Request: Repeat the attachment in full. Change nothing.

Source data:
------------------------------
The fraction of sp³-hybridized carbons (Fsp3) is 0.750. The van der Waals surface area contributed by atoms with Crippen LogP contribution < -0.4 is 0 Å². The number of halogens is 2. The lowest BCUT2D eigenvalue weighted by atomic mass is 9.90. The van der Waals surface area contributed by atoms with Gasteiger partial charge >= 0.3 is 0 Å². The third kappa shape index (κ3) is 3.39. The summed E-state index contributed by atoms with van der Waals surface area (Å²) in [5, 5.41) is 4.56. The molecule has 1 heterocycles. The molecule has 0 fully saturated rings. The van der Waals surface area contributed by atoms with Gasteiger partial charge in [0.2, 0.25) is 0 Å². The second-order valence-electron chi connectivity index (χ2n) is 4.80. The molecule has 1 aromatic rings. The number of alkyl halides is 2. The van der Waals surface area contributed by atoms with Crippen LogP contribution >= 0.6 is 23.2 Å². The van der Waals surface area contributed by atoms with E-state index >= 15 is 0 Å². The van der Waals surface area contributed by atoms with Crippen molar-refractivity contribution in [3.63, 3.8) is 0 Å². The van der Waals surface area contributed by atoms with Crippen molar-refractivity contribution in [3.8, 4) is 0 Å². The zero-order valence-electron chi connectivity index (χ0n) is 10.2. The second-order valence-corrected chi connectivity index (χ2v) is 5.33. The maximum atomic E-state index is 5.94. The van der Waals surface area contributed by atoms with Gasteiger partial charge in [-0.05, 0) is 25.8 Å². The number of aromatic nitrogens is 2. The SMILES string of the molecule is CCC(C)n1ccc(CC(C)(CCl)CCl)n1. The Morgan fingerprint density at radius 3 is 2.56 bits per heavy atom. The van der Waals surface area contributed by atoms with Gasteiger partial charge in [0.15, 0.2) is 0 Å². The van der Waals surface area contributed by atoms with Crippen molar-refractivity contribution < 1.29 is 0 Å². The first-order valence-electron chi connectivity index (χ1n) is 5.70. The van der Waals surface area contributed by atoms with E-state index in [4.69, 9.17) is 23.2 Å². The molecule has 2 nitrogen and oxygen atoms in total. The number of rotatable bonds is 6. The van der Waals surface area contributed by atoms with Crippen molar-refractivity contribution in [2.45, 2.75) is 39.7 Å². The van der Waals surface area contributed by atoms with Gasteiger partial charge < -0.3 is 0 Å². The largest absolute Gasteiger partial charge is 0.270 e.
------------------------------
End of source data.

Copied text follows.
The fraction of sp³-hybridized carbons (Fsp3) is 0.750. The van der Waals surface area contributed by atoms with Crippen LogP contribution < -0.4 is 0 Å². The number of halogens is 2. The lowest BCUT2D eigenvalue weighted by atomic mass is 9.90. The van der Waals surface area contributed by atoms with Gasteiger partial charge >= 0.3 is 0 Å². The third kappa shape index (κ3) is 3.39. The summed E-state index contributed by atoms with van der Waals surface area (Å²) in [5, 5.41) is 4.56. The molecule has 1 heterocycles. The molecule has 0 fully saturated rings. The van der Waals surface area contributed by atoms with Gasteiger partial charge in [0.2, 0.25) is 0 Å². The second-order valence-electron chi connectivity index (χ2n) is 4.80. The molecule has 1 aromatic rings. The number of alkyl halides is 2. The van der Waals surface area contributed by atoms with Crippen LogP contribution >= 0.6 is 23.2 Å². The van der Waals surface area contributed by atoms with E-state index >= 15 is 0 Å². The van der Waals surface area contributed by atoms with Crippen molar-refractivity contribution in [3.63, 3.8) is 0 Å². The van der Waals surface area contributed by atoms with Crippen molar-refractivity contribution in [3.8, 4) is 0 Å². The zero-order valence-electron chi connectivity index (χ0n) is 10.2. The second-order valence-corrected chi connectivity index (χ2v) is 5.33. The maximum atomic E-state index is 5.94. The van der Waals surface area contributed by atoms with Gasteiger partial charge in [-0.05, 0) is 25.8 Å². The number of aromatic nitrogens is 2. The SMILES string of the molecule is CCC(C)n1ccc(CC(C)(CCl)CCl)n1. The Morgan fingerprint density at radius 3 is 2.56 bits per heavy atom. The van der Waals surface area contributed by atoms with Gasteiger partial charge in [0.15, 0.2) is 0 Å². The van der Waals surface area contributed by atoms with Crippen molar-refractivity contribution < 1.29 is 0 Å². The first-order valence-electron chi connectivity index (χ1n) is 5.70. The van der Waals surface area contributed by atoms with E-state index in [4.69, 9.17) is 23.2 Å². The molecule has 2 nitrogen and oxygen atoms in total. The number of rotatable bonds is 6. The van der Waals surface area contributed by atoms with Crippen molar-refractivity contribution in [2.45, 2.75) is 39.7 Å². The van der Waals surface area contributed by atoms with Gasteiger partial charge < -0.3 is 0 Å². The largest absolute Gasteiger partial charge is 0.270 e.